Starting school for the very first time. It’s an exciting, busy time.
Sure, the summer’s slowed-down pace coupled with not having to pack school lunches makes July & August pure joy. But for me, after eight weeks, I welcome the opportunity to outsource six children for six hours a day.
However, if your little bird is leaving the nest for the first time this year, you might not be feeling so ready for school to start. Here’s my advice: Try not to panic as September approaches. Instead, follow these 3-step plans far in advance of school starting, a few weeks ahead of school and on the actual first day.
A few weeks ahead
Last-minute shopping sprees or panic over not having everything ready for that all important first day can stress everyone. Make a list and shop far ahead of time so stocking up on supplies and clothes feels more like fun than a chore. Summer months are often great for clothing sales too!
Take an inventory.
Clear out closets to assess what can stay and what can be handed down, donated or recycled. Knowing what your child actually needs will help keep back-to-school shopping on budget.
Involve your child in choosing and labeling their back-to-school gear.
This will add to their enthusiasm for school and give them a sense of pride in their belongings.
It’s a no-brainer that I’d advocate labeling but for little kids especially, the benefits are many. Apart from helping them identify their belongings and avoid mix-ups with lookalike items, labels minimize the chance of them losing stuff, which means less stress for both of you!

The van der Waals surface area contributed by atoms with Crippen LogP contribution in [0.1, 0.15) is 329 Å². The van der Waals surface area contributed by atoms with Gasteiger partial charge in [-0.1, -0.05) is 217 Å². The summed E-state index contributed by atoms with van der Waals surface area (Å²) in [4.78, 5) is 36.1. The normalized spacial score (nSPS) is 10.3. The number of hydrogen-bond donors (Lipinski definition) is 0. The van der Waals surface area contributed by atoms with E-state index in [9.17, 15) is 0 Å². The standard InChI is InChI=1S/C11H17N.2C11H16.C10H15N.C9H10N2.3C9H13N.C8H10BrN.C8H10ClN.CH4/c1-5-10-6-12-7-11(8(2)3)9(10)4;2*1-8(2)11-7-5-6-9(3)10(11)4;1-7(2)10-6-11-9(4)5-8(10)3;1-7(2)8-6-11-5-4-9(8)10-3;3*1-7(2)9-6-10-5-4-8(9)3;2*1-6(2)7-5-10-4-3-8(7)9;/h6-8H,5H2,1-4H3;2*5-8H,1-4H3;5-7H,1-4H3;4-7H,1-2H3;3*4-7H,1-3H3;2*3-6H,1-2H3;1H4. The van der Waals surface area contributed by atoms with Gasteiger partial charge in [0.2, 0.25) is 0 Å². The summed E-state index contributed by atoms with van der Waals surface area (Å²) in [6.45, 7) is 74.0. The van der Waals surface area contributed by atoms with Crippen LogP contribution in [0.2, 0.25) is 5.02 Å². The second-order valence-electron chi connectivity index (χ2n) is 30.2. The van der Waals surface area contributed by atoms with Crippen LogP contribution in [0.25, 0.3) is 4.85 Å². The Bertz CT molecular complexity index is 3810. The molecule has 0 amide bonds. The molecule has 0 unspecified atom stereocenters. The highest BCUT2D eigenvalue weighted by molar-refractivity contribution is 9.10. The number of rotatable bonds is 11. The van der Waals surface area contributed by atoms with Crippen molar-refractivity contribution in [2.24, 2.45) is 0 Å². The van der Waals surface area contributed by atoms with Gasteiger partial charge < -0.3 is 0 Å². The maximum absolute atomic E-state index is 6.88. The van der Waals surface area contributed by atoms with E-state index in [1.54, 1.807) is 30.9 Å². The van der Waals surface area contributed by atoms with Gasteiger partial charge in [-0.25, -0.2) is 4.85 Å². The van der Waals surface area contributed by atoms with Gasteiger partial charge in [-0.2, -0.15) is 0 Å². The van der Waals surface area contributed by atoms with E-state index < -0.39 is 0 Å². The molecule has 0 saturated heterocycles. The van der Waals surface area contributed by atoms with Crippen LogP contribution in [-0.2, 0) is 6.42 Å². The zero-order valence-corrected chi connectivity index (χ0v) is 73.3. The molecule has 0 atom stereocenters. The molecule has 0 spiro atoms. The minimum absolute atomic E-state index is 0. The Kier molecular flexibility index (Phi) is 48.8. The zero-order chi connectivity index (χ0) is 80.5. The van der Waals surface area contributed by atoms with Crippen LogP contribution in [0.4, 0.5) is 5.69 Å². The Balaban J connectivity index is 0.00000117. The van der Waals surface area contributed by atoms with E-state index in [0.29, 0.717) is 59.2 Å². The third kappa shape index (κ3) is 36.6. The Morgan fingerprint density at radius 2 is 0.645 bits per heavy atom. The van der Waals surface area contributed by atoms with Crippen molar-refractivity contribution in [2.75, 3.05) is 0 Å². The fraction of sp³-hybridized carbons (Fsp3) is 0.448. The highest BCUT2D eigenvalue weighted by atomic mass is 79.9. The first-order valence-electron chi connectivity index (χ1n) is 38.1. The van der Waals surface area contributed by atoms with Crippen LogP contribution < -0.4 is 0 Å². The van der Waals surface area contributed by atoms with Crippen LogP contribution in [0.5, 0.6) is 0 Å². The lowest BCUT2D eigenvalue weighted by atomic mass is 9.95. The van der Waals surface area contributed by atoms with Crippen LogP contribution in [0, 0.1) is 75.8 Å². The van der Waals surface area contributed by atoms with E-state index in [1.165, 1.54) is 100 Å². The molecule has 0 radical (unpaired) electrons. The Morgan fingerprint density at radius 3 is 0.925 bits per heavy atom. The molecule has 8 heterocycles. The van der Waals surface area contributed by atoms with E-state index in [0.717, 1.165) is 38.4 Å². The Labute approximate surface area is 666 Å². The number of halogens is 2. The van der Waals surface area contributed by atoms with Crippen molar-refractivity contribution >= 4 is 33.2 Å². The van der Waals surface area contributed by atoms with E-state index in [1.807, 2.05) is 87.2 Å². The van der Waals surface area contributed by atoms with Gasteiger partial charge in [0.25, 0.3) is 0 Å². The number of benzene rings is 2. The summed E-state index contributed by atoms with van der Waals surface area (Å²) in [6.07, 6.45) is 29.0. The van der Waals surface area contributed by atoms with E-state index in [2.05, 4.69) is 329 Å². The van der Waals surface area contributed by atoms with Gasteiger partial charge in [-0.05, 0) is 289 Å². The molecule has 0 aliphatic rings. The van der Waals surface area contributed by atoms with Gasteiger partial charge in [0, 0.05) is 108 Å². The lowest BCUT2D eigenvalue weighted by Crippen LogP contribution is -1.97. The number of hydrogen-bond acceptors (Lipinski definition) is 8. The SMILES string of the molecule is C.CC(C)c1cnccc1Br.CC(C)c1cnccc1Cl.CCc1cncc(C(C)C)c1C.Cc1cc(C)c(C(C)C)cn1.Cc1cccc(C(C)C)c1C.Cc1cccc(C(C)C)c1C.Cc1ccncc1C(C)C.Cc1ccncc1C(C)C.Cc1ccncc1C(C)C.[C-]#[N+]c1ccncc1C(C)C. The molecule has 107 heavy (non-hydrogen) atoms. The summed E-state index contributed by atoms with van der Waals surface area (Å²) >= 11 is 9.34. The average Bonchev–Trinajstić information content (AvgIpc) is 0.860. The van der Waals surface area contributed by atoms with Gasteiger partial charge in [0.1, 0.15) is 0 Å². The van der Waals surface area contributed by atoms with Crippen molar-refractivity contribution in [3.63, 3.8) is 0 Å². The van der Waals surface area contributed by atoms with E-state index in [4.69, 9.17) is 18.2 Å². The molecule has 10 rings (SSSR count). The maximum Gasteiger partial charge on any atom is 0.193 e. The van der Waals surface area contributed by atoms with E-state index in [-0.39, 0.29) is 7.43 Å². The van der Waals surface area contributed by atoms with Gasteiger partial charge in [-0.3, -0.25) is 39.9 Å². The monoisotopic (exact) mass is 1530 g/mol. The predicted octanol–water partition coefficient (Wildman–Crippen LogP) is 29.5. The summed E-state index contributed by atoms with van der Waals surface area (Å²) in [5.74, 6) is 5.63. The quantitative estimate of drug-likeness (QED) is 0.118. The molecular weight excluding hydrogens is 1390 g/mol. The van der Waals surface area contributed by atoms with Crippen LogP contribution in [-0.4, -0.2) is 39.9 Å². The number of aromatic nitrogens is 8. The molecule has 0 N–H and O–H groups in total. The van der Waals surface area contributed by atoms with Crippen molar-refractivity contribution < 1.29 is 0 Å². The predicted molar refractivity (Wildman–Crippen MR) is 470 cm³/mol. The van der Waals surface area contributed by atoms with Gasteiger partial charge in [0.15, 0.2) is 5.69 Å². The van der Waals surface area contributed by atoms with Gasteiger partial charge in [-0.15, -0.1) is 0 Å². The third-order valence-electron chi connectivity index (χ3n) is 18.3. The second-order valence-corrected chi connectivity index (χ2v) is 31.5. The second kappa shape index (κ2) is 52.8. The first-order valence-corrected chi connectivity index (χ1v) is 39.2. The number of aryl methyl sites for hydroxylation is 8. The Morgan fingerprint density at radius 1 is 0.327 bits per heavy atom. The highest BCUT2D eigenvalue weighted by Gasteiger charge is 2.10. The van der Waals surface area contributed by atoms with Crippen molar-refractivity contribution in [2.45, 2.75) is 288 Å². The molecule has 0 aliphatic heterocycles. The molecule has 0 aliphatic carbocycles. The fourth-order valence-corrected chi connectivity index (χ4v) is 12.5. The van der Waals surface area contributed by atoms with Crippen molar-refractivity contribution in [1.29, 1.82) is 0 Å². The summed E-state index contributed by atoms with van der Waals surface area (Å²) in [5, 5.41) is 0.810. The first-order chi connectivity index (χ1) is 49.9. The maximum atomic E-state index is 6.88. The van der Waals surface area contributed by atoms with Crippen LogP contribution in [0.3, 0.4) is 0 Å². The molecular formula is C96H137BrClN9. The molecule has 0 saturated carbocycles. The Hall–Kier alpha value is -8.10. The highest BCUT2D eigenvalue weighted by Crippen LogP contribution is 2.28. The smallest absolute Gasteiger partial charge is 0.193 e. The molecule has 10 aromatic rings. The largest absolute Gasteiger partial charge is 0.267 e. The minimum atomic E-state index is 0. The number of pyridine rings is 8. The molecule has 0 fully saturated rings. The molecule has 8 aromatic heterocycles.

The week before
Start earlier bed and wake-up times to help ease into the new school schedule. If your child will be in school all day, they’ll have to adjust to a new meal schedule. Familiarize them by scheduling lunch and snack times to coincide with school/after-school ones.
Create a dedicated area for school stuff.
This is where they can keep their school bags, books and papers, as well as a school calendar. Use a sticker to mark the first day of school and other important/fun days.
Practice the first day routine.
Go through all the steps together from waking and getting ready on time to walking to the bus stop or driving to school. Familiarity will reduce nervousness and iron-out any timing glitches.
On the day
Allow time for a healthy breakfast.
Nervous tummies might not be ready for a big meal so keep it light but nutritious. Injecting some fun into it can help ease nerves too – make a blueberry smiley face on that bowl of cereal or pancake.
If needed, have papers and phone numbers in order and ready to go.
We parents are often more nervous than our kids! Since children can pick up on our moods, keep your jitters hidden and tell your child that you’re sure they’re going to have a great first day. Chances are, they will!